Christie’s CSR

Updated Again for Christie’s 2015 CSR Report (scroll to the end)

If you don’t have exquisite tastes, you may not be familiar with Christie’s. It’s probably the world’s largest fine art auction house. Christie’s CSR publications provide a perfect example of Corporate Social Responsibility. In other words, it’s superficial and poorly done. This is odd. Fancy artistic companies that cater to well-off folks usually have flashy high quality CSR.

Additionally, the company still has a CSR program. Many other firms have moved past the CSR Fad.

Christie’s CSR: Above & Beyond?

All companies are supposed to follow the laws and regulations where they operate. However, some corporations enjoy boasting of their Corporate Social Responsibility. This means they go above and beyond their legal obligations. They help the community, save the whales, etc.

Rarely would a firm boast in their CSR material that they obey the law, a basic obligation. Christie’s is such a firm. Their CSR material is full of brave claims to be basically legal.

“Our responsibility is to ensure that illegal ivory cannot be sold at Christie’s.”
“Christie’s adheres to any and all local and international laws related to cultural property and patrimony.”

Christie’s CSR: Strong Words

Their claims on ivory products are typical of CSR. Manipulating words to sound lofty, with many contrary caveats.

“Christie’s unequivocally condemns the slaughter of elephants for illegal elephant ivory. Christie’s will not sell modern ivory, or unworked tusks of any age.”
“We sell historic objects of cultural and artistic importance, some of which contain ivory or are made wholly of ivory”
“In selling historic cultural objects which incorporate ivory, we are careful to abide by all global and local laws designed to protect elephants.”

The firm uses strong language such as ‘unequivocally condemns the slaughter of elephants’. Then adds ‘for illegal elephant ivory’  and more caveats. Of course they still sell ivory, just the legal and historic variety. They follow up by again claiming to abide by global and local laws that protect elephants. Obeying the law must really be a great accomplishment.

Christie’s CSR: Big Numbers

Another typical CSR tactic is using big numbers that don’t really reflect reality. christie's csrIts 2014 CSR Progress Report using extra large font, states “$58,000,000 total raised by Christie’s charity auctioneers for more than 300 charitable organizations globally.” The $261,500,000 total raised is similarly large and misleading.

This tactic is used repeatedly. The firm is reporting in their philanthropy section the value of art someone else donated, and they auctioned. Christie’s was the middle man facilitating the deal, yet is seemingly reporting the total value donated. A more accurate number would be the value of the auctioneering service provided. Obviously if they reported the value of their facilitating, it would not be $261,500,000. But $261,500,000 looks better, the whole point of CSR.

Christie’s CSR: Not Even Trying

Christie’s CSR is surprisingly bad and old fashioned. The wording is contradictory and the numbers are inflated. More revealing is the general tone of their CSR reporting. This is one of the smallest reports, with bad grammar. Sloppy grammar and reporting is symbolic of firms that place a low priority on supposedly important CSR.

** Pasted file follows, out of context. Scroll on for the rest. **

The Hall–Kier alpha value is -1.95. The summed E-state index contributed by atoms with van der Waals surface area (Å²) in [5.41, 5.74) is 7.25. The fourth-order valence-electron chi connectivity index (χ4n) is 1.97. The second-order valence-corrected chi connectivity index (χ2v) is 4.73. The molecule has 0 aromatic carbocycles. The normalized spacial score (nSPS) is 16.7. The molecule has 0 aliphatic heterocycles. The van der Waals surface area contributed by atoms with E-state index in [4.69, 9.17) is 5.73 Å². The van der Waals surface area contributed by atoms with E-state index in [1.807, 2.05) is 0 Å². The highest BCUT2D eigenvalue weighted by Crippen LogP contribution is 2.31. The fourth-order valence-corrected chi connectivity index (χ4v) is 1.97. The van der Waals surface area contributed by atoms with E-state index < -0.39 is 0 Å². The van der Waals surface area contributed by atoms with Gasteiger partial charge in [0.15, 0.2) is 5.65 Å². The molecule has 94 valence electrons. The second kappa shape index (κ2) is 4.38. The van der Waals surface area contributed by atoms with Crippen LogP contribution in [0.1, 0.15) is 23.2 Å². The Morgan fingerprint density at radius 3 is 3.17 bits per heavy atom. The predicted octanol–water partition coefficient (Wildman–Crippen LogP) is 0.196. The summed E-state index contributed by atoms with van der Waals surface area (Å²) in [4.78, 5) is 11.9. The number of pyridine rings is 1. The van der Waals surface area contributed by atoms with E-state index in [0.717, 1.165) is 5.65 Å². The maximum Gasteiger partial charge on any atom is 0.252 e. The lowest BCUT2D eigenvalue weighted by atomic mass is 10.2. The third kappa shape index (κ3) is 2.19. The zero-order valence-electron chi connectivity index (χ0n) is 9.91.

Here is just one example from their 2014 Progress Report, there are at least three mistakes in this one sentence:
christies csr

As usual this firm’s CSR is a box checking exercise. No one bothered to tick the boxes “grammar check” and CSR Evolution.

Christie’s CSR: UPDATED!

Christie’s recently remade their 2014 CSR Progress Report. See below for link to their website, also updated. Their report is now better looking, almost befitting an artistic firm. The sentence shown above had its grammar corrected: christies csr progress report

Now the firm just needs to spell ‘Stewardship’ correctly:
christies progress report


art auction csr

The new and improved report still isn’t clear on the ‘$261,500,000’ raised for nonprofits. This bazillion dollars is included in the ‘Philanthropy’ section. Was this part of regular business? Were fees charged on these sales? Institutions and foundations are a regular part of the expensive art crowd. Does servicing these clients count as philanthropy?

Christie’s finally spell checked its most recent iteration of the 2014 CSR Progress Report. 5th time’s a charm.

csr christie's


Christie’s 2015 Progress Report Update!

Christie’s released their 2015 CSR Progress Report. Probably soon to be re-named with something more catchy. christie's csr 2015

The 2015 report does the usual big numbers without any explanation or meaning. $189,438,436! It also adds one more element of bourgeois culture, Carbon Offsets. Except something doesn’t add up. Christie’s includes the air miles flown in its big numbers section. Maybe they don’t understand you’re not supposed to show off how many miles you flew around the world emitting carbon dioxide.

The main issue is the offset. The company claims 2,380 metric tons of carbon monoxide was offset. Carbon Monoxide? Who offsets carbon monoxide? 2015 csr progress reportNot a direct greenhouse gas. Practically all offset schemes concern Carbon Dioxide. Christie’s is either playing games to save money, doesn’t know the difference, or doesn’t care what gets put in the CSR Report. Most likely the latter judging by their 2014 report. CSR is usually a low priority, done to appease the easily appeased. Monoxide, Dioxide, no one reads this anyways.

Even if it’s assumed to be 2,380 tons of carbon dioxide. According to some calculators, that doesn’t offset 9.4 million miles of business air travel.




From Christies CSR website:

christies csr christies csr text2



Click here to see more superficial CSR.

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